Arr, me hearty, are you looking for a swashbucklin’ good time? If so, check out Thirteen Brother Pirates by John R. Mattox II, who wrote the story for his children. This historical fiction of a group of Buccaneers and sprogs traveling the high seas on pirate and Royal Navy ships during the late 18th century begins in the streets of dreary London, crosses the Atlantic Sea, and ends in the tropics of the Bahamas.

The story begins with the nefarious plans of a lawyer turned pirate, Captain William “Blacktip” Graves. Graves wants revenge on the Jamaican plantation owner who sent him to prison for three years. His brother, Captain Richard Graves, captains one of His Majesty's Royal Navy vessels and assists Blacktip with his revenge.

The meat of the tale focuses on thirteen teenage orphans who hail from all over Europe: England, Scotland, France, Wales, Italy, Ireland, and the Netherlands. The orphans live in a boarding house and contribute in various ways to the community (one worked for a tailor, one a butcher, another a solicitor, and several were chimney sweeps). Their individual skills become valuable when assigned duties on board the Navy ship. Each orphan narrates a chapter, and a few narrate more than one. Some chapters are narrated by pirates and other sailors. The leader of the orphan gang is an Irishman, James Flaherty, whose innate leadership abilities help keep everyone in shape.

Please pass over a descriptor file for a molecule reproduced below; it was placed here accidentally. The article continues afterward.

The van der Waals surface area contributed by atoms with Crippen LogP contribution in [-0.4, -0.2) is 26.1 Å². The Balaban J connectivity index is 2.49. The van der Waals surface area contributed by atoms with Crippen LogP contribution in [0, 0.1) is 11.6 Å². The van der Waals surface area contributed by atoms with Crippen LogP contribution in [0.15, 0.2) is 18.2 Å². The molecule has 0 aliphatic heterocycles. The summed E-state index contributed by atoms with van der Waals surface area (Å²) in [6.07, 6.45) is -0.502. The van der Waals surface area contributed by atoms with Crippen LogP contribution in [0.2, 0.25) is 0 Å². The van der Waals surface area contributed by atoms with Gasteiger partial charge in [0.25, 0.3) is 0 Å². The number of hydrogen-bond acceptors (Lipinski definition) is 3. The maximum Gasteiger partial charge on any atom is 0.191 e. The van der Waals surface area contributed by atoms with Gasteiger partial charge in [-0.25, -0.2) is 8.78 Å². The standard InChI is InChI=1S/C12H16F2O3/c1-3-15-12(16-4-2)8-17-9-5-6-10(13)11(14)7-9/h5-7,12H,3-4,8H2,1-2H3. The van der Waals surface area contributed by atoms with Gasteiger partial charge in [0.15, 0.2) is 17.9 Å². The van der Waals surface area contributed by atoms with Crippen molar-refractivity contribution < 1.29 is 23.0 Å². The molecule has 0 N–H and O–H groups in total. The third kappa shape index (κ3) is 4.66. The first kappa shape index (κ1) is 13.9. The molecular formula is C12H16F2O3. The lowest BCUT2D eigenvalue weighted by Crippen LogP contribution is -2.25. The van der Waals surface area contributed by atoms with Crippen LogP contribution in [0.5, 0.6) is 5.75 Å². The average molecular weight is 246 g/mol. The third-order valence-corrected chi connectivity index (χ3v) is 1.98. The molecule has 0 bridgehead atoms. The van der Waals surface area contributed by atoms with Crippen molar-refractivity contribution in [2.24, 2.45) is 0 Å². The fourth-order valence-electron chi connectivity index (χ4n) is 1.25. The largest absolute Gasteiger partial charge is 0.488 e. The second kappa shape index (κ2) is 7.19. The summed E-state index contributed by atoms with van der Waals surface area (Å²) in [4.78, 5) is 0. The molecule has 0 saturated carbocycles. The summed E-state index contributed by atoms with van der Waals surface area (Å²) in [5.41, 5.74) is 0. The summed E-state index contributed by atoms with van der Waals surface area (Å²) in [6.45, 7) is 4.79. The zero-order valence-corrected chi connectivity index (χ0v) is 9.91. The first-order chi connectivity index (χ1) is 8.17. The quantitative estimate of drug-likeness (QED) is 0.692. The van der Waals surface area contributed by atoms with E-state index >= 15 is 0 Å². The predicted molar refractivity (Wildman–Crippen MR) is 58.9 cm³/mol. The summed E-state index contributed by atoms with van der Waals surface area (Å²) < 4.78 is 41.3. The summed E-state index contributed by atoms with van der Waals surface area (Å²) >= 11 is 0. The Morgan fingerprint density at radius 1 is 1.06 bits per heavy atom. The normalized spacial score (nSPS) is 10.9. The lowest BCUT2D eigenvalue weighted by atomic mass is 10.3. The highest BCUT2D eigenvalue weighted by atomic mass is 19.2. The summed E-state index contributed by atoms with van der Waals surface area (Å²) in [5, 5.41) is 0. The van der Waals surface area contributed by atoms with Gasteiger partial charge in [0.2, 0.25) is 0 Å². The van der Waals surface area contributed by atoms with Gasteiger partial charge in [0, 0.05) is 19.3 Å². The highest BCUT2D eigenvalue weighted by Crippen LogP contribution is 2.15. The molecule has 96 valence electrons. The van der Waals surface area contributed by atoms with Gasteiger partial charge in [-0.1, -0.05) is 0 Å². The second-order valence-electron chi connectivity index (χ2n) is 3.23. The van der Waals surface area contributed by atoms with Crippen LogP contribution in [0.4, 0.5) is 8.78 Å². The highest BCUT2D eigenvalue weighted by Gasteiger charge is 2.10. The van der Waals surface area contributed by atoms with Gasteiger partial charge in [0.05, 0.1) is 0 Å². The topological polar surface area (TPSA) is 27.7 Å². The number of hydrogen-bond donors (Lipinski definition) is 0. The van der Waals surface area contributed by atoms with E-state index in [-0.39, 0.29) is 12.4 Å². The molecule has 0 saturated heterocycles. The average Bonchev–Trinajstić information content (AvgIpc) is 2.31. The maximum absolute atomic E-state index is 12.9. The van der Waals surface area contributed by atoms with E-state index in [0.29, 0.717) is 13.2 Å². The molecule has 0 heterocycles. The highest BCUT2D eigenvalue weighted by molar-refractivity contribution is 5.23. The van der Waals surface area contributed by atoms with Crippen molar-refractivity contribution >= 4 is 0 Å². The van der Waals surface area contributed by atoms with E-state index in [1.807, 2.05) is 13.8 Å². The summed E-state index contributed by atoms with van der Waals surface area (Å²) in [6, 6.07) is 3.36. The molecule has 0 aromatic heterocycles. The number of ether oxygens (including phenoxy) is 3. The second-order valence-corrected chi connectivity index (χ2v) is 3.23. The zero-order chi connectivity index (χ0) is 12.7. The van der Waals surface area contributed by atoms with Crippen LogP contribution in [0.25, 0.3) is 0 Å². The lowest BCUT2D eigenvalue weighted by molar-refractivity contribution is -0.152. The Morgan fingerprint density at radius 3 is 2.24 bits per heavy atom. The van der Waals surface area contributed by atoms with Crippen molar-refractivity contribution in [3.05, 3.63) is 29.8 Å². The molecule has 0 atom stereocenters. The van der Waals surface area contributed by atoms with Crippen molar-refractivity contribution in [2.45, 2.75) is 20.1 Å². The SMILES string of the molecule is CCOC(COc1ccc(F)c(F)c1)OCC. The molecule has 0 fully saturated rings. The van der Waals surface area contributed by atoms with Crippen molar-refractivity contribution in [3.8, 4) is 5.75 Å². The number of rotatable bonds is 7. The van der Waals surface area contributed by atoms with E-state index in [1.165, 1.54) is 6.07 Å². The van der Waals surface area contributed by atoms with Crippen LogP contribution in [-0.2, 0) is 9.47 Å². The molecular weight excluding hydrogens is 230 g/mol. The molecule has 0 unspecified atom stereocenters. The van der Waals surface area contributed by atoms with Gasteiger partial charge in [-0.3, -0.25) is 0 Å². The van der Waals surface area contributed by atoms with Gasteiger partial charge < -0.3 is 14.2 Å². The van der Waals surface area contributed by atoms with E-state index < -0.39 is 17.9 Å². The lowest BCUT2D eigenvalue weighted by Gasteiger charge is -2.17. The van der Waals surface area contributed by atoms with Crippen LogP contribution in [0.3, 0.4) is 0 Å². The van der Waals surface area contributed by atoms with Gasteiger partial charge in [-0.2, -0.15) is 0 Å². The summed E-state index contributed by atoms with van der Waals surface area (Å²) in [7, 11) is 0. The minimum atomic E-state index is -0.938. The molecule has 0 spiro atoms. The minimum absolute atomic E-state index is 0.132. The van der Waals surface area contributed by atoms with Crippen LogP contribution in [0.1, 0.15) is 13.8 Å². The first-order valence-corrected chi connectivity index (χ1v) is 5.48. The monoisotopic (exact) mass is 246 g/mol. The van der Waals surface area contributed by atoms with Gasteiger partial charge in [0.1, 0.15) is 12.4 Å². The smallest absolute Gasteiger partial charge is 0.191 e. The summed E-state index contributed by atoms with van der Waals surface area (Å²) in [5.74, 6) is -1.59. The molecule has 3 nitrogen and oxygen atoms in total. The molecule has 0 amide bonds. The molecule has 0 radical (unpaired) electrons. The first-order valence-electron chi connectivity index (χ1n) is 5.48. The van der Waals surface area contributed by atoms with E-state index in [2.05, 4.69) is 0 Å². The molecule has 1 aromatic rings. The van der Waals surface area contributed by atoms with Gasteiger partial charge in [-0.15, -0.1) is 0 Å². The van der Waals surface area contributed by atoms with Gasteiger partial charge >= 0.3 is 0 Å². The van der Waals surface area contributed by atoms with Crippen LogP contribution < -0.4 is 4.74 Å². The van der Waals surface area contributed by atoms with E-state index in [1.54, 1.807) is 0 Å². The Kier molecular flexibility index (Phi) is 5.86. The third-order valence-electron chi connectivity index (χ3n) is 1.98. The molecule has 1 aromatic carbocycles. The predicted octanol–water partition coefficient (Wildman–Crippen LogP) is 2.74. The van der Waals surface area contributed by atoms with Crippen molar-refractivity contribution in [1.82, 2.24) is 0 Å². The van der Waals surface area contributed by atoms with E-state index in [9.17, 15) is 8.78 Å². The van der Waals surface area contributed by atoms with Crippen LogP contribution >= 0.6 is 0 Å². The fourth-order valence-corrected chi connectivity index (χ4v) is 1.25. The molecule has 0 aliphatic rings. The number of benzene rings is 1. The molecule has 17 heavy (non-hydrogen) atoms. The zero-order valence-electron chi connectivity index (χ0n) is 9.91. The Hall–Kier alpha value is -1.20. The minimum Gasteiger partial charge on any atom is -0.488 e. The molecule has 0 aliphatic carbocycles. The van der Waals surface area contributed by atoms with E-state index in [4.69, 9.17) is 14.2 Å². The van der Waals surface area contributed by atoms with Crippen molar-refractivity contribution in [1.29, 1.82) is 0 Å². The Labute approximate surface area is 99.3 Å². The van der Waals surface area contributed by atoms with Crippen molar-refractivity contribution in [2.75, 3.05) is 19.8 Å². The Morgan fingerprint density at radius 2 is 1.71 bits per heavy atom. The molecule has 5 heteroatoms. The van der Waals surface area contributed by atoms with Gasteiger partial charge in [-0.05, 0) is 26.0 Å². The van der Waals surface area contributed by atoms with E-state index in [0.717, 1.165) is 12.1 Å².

Though Thirteen Brothers is historical fiction, much of it is true to the time period. Besides his descriptive narrative of life on a ship, Mattox tackles social issues that existed in the late 18th century, such as ethnic and religious prejudices among the orphans and ship crews. There is some moderate violence, a love interest (like every good novel), and debates concerning the moral codes of friendship. My only complaint about the book is the change in narration every chapter. Reading it gets confusing because I would forget who was narrating the chapter and would have to go back to the beginning to check.

Thirteen Brothers is a great read for anyone who is interested in late 18th century nautical history. Since it is historical fiction, it is best for school libraries or public libraries with juvenile or young adult collections.

Joanna Anderson
Distance Education Librarian
East Tennessee State University


Snyder, D. H., Scott, A. F., Zimmerer, E. J., & Frymire, D. F. (2016). Amphibians and reptiles of Land Between the Lakes Lexington, KY: The University Press of Kentucky. 108 pages. ISBN-13: 978-083167671

Delightful is not often a word associated with science books. In this case, the descriptor fits. The authors represent conglomerate authority from years of careful study and teaching. David H. Snyder (1962–2004) served as Professor of Biology at Austin Peay State University (APSU). His colleague, A. Floyd Scott, is Professor Emeritus of Biology at APSU. Edmund J. Zimmerer from nearby Murray State University is also Professor Emeritus. David Frymire has worked as a field researcher for the Kentucky Department of Fish and Wildlife, Murray State University, APSU, and University of North Carolina–Charlotte. Together they have compiled a practical and attractive guide to the salamanders, frogs, toads, turtles, lizards, and snakes of the Land Between the Lakes National Recreation Area (LBL).